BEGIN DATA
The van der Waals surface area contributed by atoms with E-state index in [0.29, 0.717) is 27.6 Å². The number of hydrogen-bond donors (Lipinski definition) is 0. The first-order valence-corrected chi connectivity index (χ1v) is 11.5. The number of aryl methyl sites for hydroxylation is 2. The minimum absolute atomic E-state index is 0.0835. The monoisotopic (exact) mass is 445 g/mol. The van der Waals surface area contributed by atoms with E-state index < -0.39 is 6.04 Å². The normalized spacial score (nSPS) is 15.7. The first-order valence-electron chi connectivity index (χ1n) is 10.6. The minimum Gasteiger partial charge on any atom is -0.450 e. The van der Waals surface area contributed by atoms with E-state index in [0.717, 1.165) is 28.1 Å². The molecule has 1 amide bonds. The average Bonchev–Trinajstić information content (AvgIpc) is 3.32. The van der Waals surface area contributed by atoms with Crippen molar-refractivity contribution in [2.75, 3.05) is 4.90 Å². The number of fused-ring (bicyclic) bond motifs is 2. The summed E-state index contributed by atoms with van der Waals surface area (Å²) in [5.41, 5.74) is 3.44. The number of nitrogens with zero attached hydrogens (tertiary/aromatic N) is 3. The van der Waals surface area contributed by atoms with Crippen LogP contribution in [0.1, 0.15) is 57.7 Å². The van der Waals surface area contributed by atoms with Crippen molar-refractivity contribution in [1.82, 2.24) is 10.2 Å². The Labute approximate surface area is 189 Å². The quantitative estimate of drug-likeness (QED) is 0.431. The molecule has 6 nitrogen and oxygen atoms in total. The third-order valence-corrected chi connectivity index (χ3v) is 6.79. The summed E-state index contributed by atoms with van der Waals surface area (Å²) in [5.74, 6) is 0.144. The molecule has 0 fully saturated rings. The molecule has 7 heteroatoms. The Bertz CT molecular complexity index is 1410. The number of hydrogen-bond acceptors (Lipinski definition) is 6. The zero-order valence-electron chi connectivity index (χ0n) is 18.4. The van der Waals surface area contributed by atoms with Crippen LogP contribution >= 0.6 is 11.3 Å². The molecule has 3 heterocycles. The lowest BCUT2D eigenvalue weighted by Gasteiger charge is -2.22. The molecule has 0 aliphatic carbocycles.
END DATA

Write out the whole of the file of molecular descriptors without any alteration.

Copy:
The van der Waals surface area contributed by atoms with E-state index in [0.29, 0.717) is 27.6 Å². The number of hydrogen-bond donors (Lipinski definition) is 0. The first-order valence-corrected chi connectivity index (χ1v) is 11.5. The number of aryl methyl sites for hydroxylation is 2. The minimum absolute atomic E-state index is 0.0835. The monoisotopic (exact) mass is 445 g/mol. The van der Waals surface area contributed by atoms with E-state index < -0.39 is 6.04 Å². The normalized spacial score (nSPS) is 15.7. The first-order valence-electron chi connectivity index (χ1n) is 10.6. The minimum Gasteiger partial charge on any atom is -0.450 e. The van der Waals surface area contributed by atoms with E-state index in [0.717, 1.165) is 28.1 Å². The molecule has 1 amide bonds. The average Bonchev–Trinajstić information content (AvgIpc) is 3.32. The van der Waals surface area contributed by atoms with Crippen molar-refractivity contribution in [2.75, 3.05) is 4.90 Å². The number of fused-ring (bicyclic) bond motifs is 2. The summed E-state index contributed by atoms with van der Waals surface area (Å²) in [5.41, 5.74) is 3.44. The number of nitrogens with zero attached hydrogens (tertiary/aromatic N) is 3. The van der Waals surface area contributed by atoms with Crippen LogP contribution in [0.1, 0.15) is 57.7 Å². The van der Waals surface area contributed by atoms with Crippen molar-refractivity contribution in [1.82, 2.24) is 10.2 Å². The Labute approximate surface area is 189 Å². The quantitative estimate of drug-likeness (QED) is 0.431. The molecule has 6 nitrogen and oxygen atoms in total. The third-order valence-corrected chi connectivity index (χ3v) is 6.79. The summed E-state index contributed by atoms with van der Waals surface area (Å²) in [5.74, 6) is 0.144. The molecule has 0 fully saturated rings. The molecule has 7 heteroatoms. The Bertz CT molecular complexity index is 1410. The number of hydrogen-bond acceptors (Lipinski definition) is 6. The zero-order valence-electron chi connectivity index (χ0n) is 18.4. The van der Waals surface area contributed by atoms with Crippen LogP contribution >= 0.6 is 11.3 Å². The molecule has 3 heterocycles. The lowest BCUT2D eigenvalue weighted by Gasteiger charge is -2.22. The molecule has 0 aliphatic carbocycles.